Transactional email is sometimes referred to as ‘triggered or automated emails’ and it is an automated method of customer communication.
It differs from marketing email as it is triggered by events, interactions, or preferences within a service or application rather than by a company’s marketing campaign.
The way it works is that real time messages are sent to users through email after performing a specific action within an application or website.
This kind of emails contain personalized details about specific actions as taken by a user. Examples will include the receipt from a purchase, shipping notification, password reset etc. since they are not just like every other generic emails, when implemented correctly, transactional emails can have very high user engagement rates.
Why send transactional emails?
one important use of transactional emails is that it helps connect and communicate valuable information to the user at very key moments of their customer experience. Every customer values on-demand services especially when they get it at the point when it is most needed.
Transactional emails have various impacts on customer relationships. The ones with the most significant impact are identified below as they all help provide essential information that helps a user successfully manage a website, application or a digital product.
- Account creation and activation emails
- Welcome and onboarding messages
- User invitations and shares
- Security and account alerts
- Password resets and two-factor authentication
- Purchase receipts and shipping notifications
- Legal notices
Who sends transactional emails?
Most businesses send transactional emails or app-generated notifications often. It can either be in the form of a notification for account creation, delivery receipts, user invites etc.
Digital products now execute transactional emails by directly embedding an email delivery service into their website or application. They do this integration through an email API that gives them control of communication with their customers through email sent directly from the website or app.
Transactional email for digital products
Successful digital products view transactional emails as an important component of their customer communication and engagement strategy. Being able to communicate with customers instantly and at critical moments of the customer journey has proven to increase product adoption, brand loyalty, and reduce churn rate. Some product teams have even utilized transactional emails as a core product feature.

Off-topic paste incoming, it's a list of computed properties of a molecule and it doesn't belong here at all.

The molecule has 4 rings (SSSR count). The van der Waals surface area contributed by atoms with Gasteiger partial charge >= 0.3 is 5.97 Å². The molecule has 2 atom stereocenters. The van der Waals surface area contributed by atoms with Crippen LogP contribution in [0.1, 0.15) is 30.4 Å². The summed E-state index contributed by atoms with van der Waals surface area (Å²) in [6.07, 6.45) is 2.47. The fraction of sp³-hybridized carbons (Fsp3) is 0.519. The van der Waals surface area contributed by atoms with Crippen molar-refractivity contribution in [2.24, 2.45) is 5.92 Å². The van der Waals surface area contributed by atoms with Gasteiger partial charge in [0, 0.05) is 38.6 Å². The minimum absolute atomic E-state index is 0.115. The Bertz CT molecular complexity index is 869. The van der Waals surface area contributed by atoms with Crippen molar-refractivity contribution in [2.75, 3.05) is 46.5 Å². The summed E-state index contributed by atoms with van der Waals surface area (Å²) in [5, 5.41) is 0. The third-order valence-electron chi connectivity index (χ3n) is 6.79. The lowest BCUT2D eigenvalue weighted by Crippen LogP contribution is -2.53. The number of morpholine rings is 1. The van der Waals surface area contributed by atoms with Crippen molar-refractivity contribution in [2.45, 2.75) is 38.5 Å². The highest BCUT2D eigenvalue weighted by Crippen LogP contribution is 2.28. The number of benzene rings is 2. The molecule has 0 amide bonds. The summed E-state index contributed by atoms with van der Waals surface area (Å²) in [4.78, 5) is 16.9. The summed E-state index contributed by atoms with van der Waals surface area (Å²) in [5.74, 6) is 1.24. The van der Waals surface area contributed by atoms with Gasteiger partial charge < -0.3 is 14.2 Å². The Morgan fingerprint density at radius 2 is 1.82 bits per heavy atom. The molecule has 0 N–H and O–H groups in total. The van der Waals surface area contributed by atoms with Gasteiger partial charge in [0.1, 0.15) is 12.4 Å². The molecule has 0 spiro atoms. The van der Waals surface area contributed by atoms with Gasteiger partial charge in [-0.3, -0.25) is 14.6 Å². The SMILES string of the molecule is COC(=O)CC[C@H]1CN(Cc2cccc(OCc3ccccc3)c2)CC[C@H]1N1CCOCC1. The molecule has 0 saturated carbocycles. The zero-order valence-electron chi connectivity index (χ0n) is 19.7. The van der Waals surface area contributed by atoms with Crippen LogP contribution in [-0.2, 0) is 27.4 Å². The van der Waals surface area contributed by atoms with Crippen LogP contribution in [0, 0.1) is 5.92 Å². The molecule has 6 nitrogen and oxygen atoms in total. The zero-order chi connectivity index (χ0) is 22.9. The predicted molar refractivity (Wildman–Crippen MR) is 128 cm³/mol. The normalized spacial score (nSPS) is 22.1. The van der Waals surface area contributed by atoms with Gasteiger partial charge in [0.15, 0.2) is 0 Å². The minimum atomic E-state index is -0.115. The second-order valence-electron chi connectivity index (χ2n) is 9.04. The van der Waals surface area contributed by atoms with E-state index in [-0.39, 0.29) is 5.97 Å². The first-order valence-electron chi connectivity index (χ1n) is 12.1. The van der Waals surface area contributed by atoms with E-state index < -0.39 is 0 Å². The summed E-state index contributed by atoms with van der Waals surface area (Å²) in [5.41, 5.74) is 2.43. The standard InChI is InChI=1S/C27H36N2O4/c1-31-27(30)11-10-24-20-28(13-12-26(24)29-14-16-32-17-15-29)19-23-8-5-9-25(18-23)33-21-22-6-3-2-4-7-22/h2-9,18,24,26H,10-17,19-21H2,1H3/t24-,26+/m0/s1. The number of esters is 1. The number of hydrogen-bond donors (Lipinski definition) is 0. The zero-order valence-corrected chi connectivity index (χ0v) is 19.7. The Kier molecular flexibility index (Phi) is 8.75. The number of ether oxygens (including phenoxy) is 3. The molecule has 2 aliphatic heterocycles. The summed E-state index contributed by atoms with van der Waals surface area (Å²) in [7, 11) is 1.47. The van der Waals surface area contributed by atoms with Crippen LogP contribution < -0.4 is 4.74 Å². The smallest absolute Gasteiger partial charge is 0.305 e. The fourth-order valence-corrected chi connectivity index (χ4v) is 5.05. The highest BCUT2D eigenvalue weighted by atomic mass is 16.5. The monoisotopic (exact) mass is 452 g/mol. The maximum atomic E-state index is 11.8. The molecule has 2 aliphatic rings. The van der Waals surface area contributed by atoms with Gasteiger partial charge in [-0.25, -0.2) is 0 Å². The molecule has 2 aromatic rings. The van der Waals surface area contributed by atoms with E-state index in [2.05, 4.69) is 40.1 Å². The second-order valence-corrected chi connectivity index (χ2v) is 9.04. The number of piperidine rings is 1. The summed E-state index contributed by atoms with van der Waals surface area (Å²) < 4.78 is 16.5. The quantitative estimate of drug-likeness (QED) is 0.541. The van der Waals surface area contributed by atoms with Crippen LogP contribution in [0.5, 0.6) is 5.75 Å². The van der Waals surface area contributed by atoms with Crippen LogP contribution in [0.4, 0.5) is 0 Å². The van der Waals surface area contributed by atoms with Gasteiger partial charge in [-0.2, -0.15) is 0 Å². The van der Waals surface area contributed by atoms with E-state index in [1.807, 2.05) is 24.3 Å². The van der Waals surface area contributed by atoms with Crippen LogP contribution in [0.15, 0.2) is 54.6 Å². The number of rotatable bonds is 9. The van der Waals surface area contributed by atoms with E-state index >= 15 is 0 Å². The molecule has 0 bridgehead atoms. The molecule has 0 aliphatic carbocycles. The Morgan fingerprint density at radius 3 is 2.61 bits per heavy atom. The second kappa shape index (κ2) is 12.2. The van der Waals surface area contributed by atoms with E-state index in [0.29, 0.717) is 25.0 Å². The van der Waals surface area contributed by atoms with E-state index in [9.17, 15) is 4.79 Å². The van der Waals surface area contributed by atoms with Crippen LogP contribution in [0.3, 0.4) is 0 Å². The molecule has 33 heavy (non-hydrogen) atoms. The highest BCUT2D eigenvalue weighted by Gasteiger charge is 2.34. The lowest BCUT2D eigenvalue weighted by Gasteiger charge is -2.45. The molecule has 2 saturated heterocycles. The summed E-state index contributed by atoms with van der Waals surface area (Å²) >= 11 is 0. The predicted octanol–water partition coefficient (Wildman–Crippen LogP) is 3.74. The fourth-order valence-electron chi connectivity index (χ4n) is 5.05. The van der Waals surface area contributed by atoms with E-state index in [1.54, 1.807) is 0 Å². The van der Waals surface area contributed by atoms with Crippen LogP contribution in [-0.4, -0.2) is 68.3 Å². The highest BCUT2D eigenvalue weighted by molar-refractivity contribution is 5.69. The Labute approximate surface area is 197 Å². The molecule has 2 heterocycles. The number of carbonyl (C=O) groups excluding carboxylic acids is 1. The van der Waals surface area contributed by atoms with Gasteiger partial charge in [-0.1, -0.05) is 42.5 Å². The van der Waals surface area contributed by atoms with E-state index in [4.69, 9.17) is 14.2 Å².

Transactional email and the customer journey
With each passing day, it becomes clear that transactional emails are essential throughout the user lifecycle and when implemented well, can significantly improve engagement, retention, and conversion.
It provides an opportunity for organization and brands to build stronger relationships with the customer through effective and prompt communication. Account creation emails, onboarding welcome messages, password resets and notifications, and other types of transactional emails provides a standard method of business-to-consumer communication that are expected by consumers in order for them to stay loyal.
How to improve the transactional emails you send
What applies to businesses differs according to their structure and their unique values. As such it is important to understand the customers needs before making decisions on transactional email programs.
Types of transactional emails
These email types are similar to push notifications on mobile phones. Event- driven notifications can be used for various activities. They are not usually triggered by recipients action but by other people as is the case with status updates or reminders by certain services.
The aim of an event driven notification is to inform users of new messages or a special tag on social media. They can also be used to monitor shipping as they alert users that a package has been shipped or delivered. It also can be used to alert users of meetings as scheduled in their calendar.
Receipts and confirmations
This transactional email type is the most common. They occur after transactions have taken place. When customers make an order online, they receive a mail containing information about the purchase in order to serve as a confirmation or receipt for that particular order. New signups for accounts and events RSVP also can be used to trigger confirmation emails to verify that the registration or sign up was successful.